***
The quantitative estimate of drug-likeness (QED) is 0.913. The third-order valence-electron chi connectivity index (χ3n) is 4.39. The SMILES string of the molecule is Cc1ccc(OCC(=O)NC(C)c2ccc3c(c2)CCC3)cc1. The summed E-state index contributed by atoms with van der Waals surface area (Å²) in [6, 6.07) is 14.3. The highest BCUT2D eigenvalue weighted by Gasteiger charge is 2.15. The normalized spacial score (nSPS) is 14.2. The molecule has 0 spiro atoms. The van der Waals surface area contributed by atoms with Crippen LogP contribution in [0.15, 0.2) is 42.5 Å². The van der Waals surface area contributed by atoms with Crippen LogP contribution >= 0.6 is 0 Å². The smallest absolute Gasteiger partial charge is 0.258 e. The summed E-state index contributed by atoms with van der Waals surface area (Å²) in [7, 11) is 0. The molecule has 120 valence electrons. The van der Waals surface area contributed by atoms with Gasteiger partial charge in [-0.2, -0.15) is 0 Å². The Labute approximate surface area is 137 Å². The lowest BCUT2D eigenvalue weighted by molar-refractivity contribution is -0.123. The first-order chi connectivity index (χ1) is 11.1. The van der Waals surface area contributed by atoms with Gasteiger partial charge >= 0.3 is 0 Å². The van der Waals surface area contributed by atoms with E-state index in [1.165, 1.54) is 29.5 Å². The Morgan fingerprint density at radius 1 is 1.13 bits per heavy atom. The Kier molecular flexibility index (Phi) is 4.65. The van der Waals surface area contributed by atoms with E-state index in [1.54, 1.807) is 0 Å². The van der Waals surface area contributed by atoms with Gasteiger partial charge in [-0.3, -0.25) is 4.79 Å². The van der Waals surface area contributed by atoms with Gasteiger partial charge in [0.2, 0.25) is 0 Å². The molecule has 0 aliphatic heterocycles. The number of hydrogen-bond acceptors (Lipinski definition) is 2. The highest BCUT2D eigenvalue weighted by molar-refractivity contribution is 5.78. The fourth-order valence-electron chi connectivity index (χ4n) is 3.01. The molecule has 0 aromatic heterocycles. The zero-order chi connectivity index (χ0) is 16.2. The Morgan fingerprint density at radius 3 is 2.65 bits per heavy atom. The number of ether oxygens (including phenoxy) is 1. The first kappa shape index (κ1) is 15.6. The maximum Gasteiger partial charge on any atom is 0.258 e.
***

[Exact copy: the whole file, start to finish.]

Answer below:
The quantitative estimate of drug-likeness (QED) is 0.913. The third-order valence-electron chi connectivity index (χ3n) is 4.39. The SMILES string of the molecule is Cc1ccc(OCC(=O)NC(C)c2ccc3c(c2)CCC3)cc1. The summed E-state index contributed by atoms with van der Waals surface area (Å²) in [6, 6.07) is 14.3. The highest BCUT2D eigenvalue weighted by Gasteiger charge is 2.15. The normalized spacial score (nSPS) is 14.2. The molecule has 0 spiro atoms. The van der Waals surface area contributed by atoms with Crippen LogP contribution in [0.15, 0.2) is 42.5 Å². The van der Waals surface area contributed by atoms with Crippen LogP contribution >= 0.6 is 0 Å². The smallest absolute Gasteiger partial charge is 0.258 e. The summed E-state index contributed by atoms with van der Waals surface area (Å²) in [7, 11) is 0. The molecule has 120 valence electrons. The van der Waals surface area contributed by atoms with Gasteiger partial charge in [-0.2, -0.15) is 0 Å². The Labute approximate surface area is 137 Å². The lowest BCUT2D eigenvalue weighted by molar-refractivity contribution is -0.123. The first-order chi connectivity index (χ1) is 11.1. The van der Waals surface area contributed by atoms with Gasteiger partial charge >= 0.3 is 0 Å². The van der Waals surface area contributed by atoms with E-state index in [1.165, 1.54) is 29.5 Å². The Morgan fingerprint density at radius 1 is 1.13 bits per heavy atom. The Kier molecular flexibility index (Phi) is 4.65. The van der Waals surface area contributed by atoms with E-state index in [1.54, 1.807) is 0 Å². The van der Waals surface area contributed by atoms with Gasteiger partial charge in [-0.3, -0.25) is 4.79 Å². The van der Waals surface area contributed by atoms with Gasteiger partial charge in [0.2, 0.25) is 0 Å². The molecule has 0 aliphatic heterocycles. The number of hydrogen-bond acceptors (Lipinski definition) is 2. The highest BCUT2D eigenvalue weighted by molar-refractivity contribution is 5.78. The fourth-order valence-electron chi connectivity index (χ4n) is 3.01. The molecule has 0 aromatic heterocycles. The zero-order chi connectivity index (χ0) is 16.2. The Morgan fingerprint density at radius 3 is 2.65 bits per heavy atom. The number of ether oxygens (including phenoxy) is 1. The first kappa shape index (κ1) is 15.6. The maximum Gasteiger partial charge on any atom is 0.258 e.